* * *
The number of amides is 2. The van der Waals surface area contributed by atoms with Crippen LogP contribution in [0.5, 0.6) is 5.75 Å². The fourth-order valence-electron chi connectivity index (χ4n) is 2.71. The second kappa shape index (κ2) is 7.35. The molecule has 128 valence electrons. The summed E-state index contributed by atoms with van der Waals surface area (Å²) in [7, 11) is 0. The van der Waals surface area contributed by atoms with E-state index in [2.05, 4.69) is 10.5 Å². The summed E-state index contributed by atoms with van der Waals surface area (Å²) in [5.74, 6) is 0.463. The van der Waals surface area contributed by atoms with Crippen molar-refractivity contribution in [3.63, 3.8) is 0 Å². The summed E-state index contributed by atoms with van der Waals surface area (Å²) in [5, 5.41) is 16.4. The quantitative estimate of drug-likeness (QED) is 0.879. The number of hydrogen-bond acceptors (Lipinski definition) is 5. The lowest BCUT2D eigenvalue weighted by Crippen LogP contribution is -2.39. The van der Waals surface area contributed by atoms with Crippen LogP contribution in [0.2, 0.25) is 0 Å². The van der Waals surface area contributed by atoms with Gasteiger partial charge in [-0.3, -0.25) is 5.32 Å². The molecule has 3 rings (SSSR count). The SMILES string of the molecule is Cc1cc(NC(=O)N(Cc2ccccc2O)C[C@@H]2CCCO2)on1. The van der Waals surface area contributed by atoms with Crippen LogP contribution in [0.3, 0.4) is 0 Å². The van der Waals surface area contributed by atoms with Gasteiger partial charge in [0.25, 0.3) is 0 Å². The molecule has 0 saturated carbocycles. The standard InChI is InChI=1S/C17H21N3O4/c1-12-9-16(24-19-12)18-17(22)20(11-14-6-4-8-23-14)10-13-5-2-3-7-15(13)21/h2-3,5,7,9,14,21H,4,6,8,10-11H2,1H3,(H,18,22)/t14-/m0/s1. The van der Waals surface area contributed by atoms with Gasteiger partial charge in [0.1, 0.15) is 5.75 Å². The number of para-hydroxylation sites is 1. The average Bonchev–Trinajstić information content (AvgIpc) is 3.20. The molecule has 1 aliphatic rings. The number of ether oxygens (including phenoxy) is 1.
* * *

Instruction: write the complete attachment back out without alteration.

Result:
The number of amides is 2. The van der Waals surface area contributed by atoms with Crippen LogP contribution in [0.5, 0.6) is 5.75 Å². The fourth-order valence-electron chi connectivity index (χ4n) is 2.71. The second kappa shape index (κ2) is 7.35. The molecule has 128 valence electrons. The summed E-state index contributed by atoms with van der Waals surface area (Å²) in [7, 11) is 0. The van der Waals surface area contributed by atoms with E-state index in [2.05, 4.69) is 10.5 Å². The summed E-state index contributed by atoms with van der Waals surface area (Å²) in [5.74, 6) is 0.463. The van der Waals surface area contributed by atoms with Crippen molar-refractivity contribution in [3.63, 3.8) is 0 Å². The summed E-state index contributed by atoms with van der Waals surface area (Å²) in [5, 5.41) is 16.4. The quantitative estimate of drug-likeness (QED) is 0.879. The number of hydrogen-bond acceptors (Lipinski definition) is 5. The lowest BCUT2D eigenvalue weighted by Crippen LogP contribution is -2.39. The van der Waals surface area contributed by atoms with Crippen LogP contribution in [0.2, 0.25) is 0 Å². The van der Waals surface area contributed by atoms with Gasteiger partial charge in [-0.3, -0.25) is 5.32 Å². The molecule has 3 rings (SSSR count). The SMILES string of the molecule is Cc1cc(NC(=O)N(Cc2ccccc2O)C[C@@H]2CCCO2)on1. The van der Waals surface area contributed by atoms with Crippen LogP contribution in [0.3, 0.4) is 0 Å². The van der Waals surface area contributed by atoms with Gasteiger partial charge in [0.25, 0.3) is 0 Å². The molecule has 0 saturated carbocycles. The standard InChI is InChI=1S/C17H21N3O4/c1-12-9-16(24-19-12)18-17(22)20(11-14-6-4-8-23-14)10-13-5-2-3-7-15(13)21/h2-3,5,7,9,14,21H,4,6,8,10-11H2,1H3,(H,18,22)/t14-/m0/s1. The van der Waals surface area contributed by atoms with Gasteiger partial charge in [0.1, 0.15) is 5.75 Å². The number of para-hydroxylation sites is 1. The average Bonchev–Trinajstić information content (AvgIpc) is 3.20. The molecule has 1 aliphatic rings. The number of ether oxygens (including phenoxy) is 1.